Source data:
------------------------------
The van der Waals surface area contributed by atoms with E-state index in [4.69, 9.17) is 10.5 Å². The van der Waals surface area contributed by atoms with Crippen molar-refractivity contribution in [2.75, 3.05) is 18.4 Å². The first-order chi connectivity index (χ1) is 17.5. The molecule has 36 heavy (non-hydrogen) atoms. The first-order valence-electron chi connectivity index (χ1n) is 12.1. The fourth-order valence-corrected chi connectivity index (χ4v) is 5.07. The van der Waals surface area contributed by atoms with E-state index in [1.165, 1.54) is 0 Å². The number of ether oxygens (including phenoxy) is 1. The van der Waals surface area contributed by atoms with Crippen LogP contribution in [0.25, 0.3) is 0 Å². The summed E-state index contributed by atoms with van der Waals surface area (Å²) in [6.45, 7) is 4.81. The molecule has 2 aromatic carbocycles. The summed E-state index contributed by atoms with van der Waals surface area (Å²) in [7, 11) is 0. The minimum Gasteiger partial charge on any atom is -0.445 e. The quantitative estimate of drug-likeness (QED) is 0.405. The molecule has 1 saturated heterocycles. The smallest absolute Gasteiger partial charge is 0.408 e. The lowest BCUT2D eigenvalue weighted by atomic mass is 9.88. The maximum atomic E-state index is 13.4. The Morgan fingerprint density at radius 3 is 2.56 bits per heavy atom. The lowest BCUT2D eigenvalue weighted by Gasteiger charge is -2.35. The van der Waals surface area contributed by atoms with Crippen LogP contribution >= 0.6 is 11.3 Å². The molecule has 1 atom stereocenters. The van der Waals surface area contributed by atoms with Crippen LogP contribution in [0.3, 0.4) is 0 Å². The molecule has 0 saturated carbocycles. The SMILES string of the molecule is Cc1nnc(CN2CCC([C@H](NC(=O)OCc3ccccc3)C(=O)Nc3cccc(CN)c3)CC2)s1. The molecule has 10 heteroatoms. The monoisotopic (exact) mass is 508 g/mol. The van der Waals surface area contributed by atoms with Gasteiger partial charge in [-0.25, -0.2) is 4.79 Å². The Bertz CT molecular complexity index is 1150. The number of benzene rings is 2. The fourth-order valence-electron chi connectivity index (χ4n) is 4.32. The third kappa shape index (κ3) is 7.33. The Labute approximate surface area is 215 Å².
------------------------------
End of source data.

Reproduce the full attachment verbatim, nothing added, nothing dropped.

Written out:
The van der Waals surface area contributed by atoms with E-state index in [4.69, 9.17) is 10.5 Å². The van der Waals surface area contributed by atoms with Crippen molar-refractivity contribution in [2.75, 3.05) is 18.4 Å². The first-order chi connectivity index (χ1) is 17.5. The molecule has 36 heavy (non-hydrogen) atoms. The first-order valence-electron chi connectivity index (χ1n) is 12.1. The fourth-order valence-corrected chi connectivity index (χ4v) is 5.07. The van der Waals surface area contributed by atoms with E-state index in [1.165, 1.54) is 0 Å². The number of ether oxygens (including phenoxy) is 1. The van der Waals surface area contributed by atoms with Crippen LogP contribution in [0.25, 0.3) is 0 Å². The summed E-state index contributed by atoms with van der Waals surface area (Å²) in [6.45, 7) is 4.81. The molecule has 2 aromatic carbocycles. The summed E-state index contributed by atoms with van der Waals surface area (Å²) in [7, 11) is 0. The minimum Gasteiger partial charge on any atom is -0.445 e. The quantitative estimate of drug-likeness (QED) is 0.405. The molecule has 1 saturated heterocycles. The smallest absolute Gasteiger partial charge is 0.408 e. The lowest BCUT2D eigenvalue weighted by atomic mass is 9.88. The maximum atomic E-state index is 13.4. The Morgan fingerprint density at radius 3 is 2.56 bits per heavy atom. The lowest BCUT2D eigenvalue weighted by Gasteiger charge is -2.35. The van der Waals surface area contributed by atoms with Crippen LogP contribution >= 0.6 is 11.3 Å². The molecule has 1 atom stereocenters. The van der Waals surface area contributed by atoms with Crippen LogP contribution in [0.3, 0.4) is 0 Å². The molecule has 0 saturated carbocycles. The SMILES string of the molecule is Cc1nnc(CN2CCC([C@H](NC(=O)OCc3ccccc3)C(=O)Nc3cccc(CN)c3)CC2)s1. The molecule has 10 heteroatoms. The monoisotopic (exact) mass is 508 g/mol. The van der Waals surface area contributed by atoms with Gasteiger partial charge in [-0.25, -0.2) is 4.79 Å². The Bertz CT molecular complexity index is 1150. The number of benzene rings is 2. The fourth-order valence-electron chi connectivity index (χ4n) is 4.32. The third kappa shape index (κ3) is 7.33. The Labute approximate surface area is 215 Å².